#BookClub: Why South Africans are Prisoners of the Past

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Prisoners of the Past: South African Democracy and the Legacy of Minority Rule
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South African democracy is limited not because its governing elite has changed too much but because it has been unwilling or unable to move from the past.

The country’s democratic path since its first universal franchise election of 1994 is usually explained by a familiar story. It insists that negotiations which ended white minority rule and installed a constitutional democracy placed the country on a new path and gave it the tools to build a thriving democratic society. Things went well initially – particularly since the government was headed by the revered Nelson Mandela – but, once Jacob Zuma became president, it fell into the hands of politicians who spent almost a decade (between 2008 and 2017) looting the treasury and destroying institutions. Under a new political leadership, the country is trying to revive the lost promise but is not faring well.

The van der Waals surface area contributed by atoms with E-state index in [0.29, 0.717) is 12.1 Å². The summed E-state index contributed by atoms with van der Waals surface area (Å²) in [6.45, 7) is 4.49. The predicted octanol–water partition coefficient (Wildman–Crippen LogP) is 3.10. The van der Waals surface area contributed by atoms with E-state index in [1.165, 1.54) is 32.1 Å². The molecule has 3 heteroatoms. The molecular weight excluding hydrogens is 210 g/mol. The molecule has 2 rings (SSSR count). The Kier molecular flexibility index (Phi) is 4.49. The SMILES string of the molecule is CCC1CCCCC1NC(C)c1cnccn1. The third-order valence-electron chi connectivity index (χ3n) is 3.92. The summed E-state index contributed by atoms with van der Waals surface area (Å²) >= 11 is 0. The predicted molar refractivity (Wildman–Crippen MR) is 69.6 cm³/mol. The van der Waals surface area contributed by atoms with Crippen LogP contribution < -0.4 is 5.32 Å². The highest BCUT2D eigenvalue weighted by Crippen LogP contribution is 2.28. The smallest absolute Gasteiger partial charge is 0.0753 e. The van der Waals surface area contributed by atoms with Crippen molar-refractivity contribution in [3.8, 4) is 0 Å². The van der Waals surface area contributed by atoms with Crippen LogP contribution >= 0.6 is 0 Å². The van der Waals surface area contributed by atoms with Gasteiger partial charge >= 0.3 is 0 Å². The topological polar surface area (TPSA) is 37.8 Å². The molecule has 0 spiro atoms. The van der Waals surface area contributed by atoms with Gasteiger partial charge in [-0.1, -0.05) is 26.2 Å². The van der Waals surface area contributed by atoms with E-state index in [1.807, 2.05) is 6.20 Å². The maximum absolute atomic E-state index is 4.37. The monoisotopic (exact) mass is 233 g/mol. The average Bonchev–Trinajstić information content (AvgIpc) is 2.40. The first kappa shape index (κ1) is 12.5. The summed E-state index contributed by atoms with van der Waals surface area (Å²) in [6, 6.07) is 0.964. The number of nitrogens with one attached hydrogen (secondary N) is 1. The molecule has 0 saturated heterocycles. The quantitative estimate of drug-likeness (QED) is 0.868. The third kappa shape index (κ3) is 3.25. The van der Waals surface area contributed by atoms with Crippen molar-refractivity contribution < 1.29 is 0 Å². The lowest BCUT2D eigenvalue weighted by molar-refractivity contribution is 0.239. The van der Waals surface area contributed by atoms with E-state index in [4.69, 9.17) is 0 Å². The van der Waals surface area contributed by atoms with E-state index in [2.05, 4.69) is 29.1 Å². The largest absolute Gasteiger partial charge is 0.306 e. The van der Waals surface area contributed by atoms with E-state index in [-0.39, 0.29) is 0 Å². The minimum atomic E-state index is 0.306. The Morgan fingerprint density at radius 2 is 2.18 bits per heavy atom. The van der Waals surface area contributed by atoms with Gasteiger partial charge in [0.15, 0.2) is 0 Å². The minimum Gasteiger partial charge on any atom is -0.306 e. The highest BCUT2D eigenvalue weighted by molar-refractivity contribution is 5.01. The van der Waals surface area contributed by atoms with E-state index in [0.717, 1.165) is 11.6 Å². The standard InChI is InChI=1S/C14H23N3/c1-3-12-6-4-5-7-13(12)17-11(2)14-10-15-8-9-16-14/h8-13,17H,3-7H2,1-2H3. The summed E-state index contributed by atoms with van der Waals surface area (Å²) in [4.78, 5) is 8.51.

This story should sound familiar to students of African democracy: it sounds very much like common accounts of post-independence Africa in which promising democratic beginnings soon lead to disillusion as elites use their new-found freedom to destroy both democracy and economic prospects.